In Irish forests the most damaging frosts are those that occur at the end of spring and beginning of autumn. Young trees are susceptible to frost damage from the early seedling stage until they reach a height of approximately 1.5 – 2 metres. Trees come into leaf in spring when they have experienced a certain accumulated temperature. This mechanism ensures that warm days do not cause the trees to come into growth too early in the season. Similarly, shortening days in autumn is the mechanism that causes the trees to stop growing and become dormant, as a warm period in autumn could cause the trees to grow late into the season making them vulnerable to early autumn frosts. Native species are generally well adapted to the climatic conditions in this country and, with their growth and dormancy cycles synchronised with the seasons, they tend to avoid unfavourable weather conditions. Exotic or introduced species, however, are adapted to the climatic conditions that occur in their native habitat, moving them to Ireland may upset their growth pattern leaving them vulnerable to damage by frosts and winter cold. In introducing new non-native species into Irish forestry it was essential that the early foresters test the species adaptability before planting them on a wide scale.
There are considerable differences in phenology (bud break and dormancy) both between and within species and foresters can use this to their advantage. For example, Norway spruce is a late flushing species which can be planted on low lying midland sites where late spring frosts frequently occur. Its late growth avoids the danger of frosts while Sitka spruce planted on the same sites can be badly affected and a year’s growth lost, or in severe cases killed outright.
Late spring frosts
Late spring frost are a feature of the oceanic climate that Ireland experiences. Frosts can occur as late as early June which cause severe damage to young plantations. At that time the newly flushed shoots are at a vulnerable stage and are readily killed by the freezing temperatures. This can result in trees loosing a year’s growth and repeated frost damage can kill trees or hold them in check for many years. Some trees, however, are able to eventually grow to a height above the frost line and then grow normally.
Late spring frosts are the most damaging frosts to trees in Ireland affecting both nursery stock and young plantations. Their occurrence is very unpredictable and little can be done in the field other than planting frost resistant species such as Norway spruce and pines (Scots, lodgepole, Corsican pines) in low lying areas that are likely to experience late frosts. Many of the main broadleaves such as oak, ash, beech are particularly susceptible to late frosts while some of the minor species such as birch, alder, rowan, sycamore, and hornbeam are frost tolerant.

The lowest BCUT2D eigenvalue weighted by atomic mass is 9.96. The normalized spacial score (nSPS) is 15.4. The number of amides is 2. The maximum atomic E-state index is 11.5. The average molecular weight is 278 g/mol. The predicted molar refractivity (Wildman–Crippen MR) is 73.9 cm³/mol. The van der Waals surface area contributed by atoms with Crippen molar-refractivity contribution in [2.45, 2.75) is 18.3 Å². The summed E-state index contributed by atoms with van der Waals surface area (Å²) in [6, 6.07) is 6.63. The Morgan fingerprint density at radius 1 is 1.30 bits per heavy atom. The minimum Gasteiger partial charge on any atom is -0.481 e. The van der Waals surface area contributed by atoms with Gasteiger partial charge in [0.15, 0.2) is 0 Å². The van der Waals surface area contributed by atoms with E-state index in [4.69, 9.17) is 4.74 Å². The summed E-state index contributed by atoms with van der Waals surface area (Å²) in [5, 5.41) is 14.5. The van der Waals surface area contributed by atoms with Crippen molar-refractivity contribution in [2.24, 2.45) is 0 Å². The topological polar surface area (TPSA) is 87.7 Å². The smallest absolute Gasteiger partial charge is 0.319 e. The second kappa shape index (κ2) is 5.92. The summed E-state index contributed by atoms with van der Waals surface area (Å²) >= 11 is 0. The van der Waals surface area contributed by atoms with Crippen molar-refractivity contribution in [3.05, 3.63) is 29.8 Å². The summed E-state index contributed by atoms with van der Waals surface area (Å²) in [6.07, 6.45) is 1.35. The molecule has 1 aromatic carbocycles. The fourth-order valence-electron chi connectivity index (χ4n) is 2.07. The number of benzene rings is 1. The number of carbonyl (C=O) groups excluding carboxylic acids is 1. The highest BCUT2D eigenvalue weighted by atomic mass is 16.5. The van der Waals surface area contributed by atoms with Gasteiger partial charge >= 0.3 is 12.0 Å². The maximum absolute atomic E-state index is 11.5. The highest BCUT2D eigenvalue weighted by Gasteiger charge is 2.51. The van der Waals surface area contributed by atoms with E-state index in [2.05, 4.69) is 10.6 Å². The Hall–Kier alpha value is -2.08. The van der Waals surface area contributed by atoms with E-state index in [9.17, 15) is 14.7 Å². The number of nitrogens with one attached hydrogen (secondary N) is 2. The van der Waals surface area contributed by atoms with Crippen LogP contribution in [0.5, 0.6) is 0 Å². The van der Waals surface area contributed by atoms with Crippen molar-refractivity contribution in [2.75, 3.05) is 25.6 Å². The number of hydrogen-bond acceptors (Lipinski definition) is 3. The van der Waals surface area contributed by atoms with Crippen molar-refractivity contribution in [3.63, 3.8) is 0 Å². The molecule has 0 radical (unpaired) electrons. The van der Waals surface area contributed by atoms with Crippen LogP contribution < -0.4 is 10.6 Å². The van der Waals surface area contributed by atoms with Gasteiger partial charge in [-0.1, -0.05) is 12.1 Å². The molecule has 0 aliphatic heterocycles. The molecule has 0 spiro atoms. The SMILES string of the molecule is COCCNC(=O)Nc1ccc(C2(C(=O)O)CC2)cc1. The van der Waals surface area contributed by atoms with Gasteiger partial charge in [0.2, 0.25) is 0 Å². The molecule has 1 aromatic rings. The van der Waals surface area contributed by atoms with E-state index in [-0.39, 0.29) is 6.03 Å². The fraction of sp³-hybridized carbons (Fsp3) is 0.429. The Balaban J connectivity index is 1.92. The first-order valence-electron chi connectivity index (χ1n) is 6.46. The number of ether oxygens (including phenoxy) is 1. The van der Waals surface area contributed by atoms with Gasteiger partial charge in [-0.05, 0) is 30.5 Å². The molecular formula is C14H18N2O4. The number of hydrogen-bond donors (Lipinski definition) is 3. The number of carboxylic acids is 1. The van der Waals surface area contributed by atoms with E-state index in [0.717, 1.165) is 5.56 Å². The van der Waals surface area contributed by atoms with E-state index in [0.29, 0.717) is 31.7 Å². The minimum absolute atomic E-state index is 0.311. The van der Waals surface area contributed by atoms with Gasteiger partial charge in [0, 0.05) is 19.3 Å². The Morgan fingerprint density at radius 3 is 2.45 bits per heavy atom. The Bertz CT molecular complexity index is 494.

Early autumn frosts
Early autumn frosts are generally not a problem in young plantations in Ireland. These can occur in early September, but by that stage many species will have completed their year’s growth and are entering dormancy. Southern seed origins of Sitka spruce and Douglas fir, however, can remain growing late into the season can be affected, but these are rarely planted and only in the milder parts of the country.
Early autumn frosts are more a problem for the nurseryman than the forester. Mild weather conditions at the end of the summer can cause young seedlings and transplants to continue growing or produce Lammas growth which is a second flush of growth around late August. This delayed dormancy leaves the plants very vulnerable to early autumn frost and winter cold. However, as plants become older they develop a more predetermined growth pattern which is less affected by prevailing weather conditions at the end of the season. Hence the reason why plantations are less affected than nurseries.
Like late spring frosts, the occurrence of early autumn frosts is unpredictable. Ireland has usually mild weather conditions in the autumn and early autumn frosts are rare. The most severe damage to trees is from late spring frosts.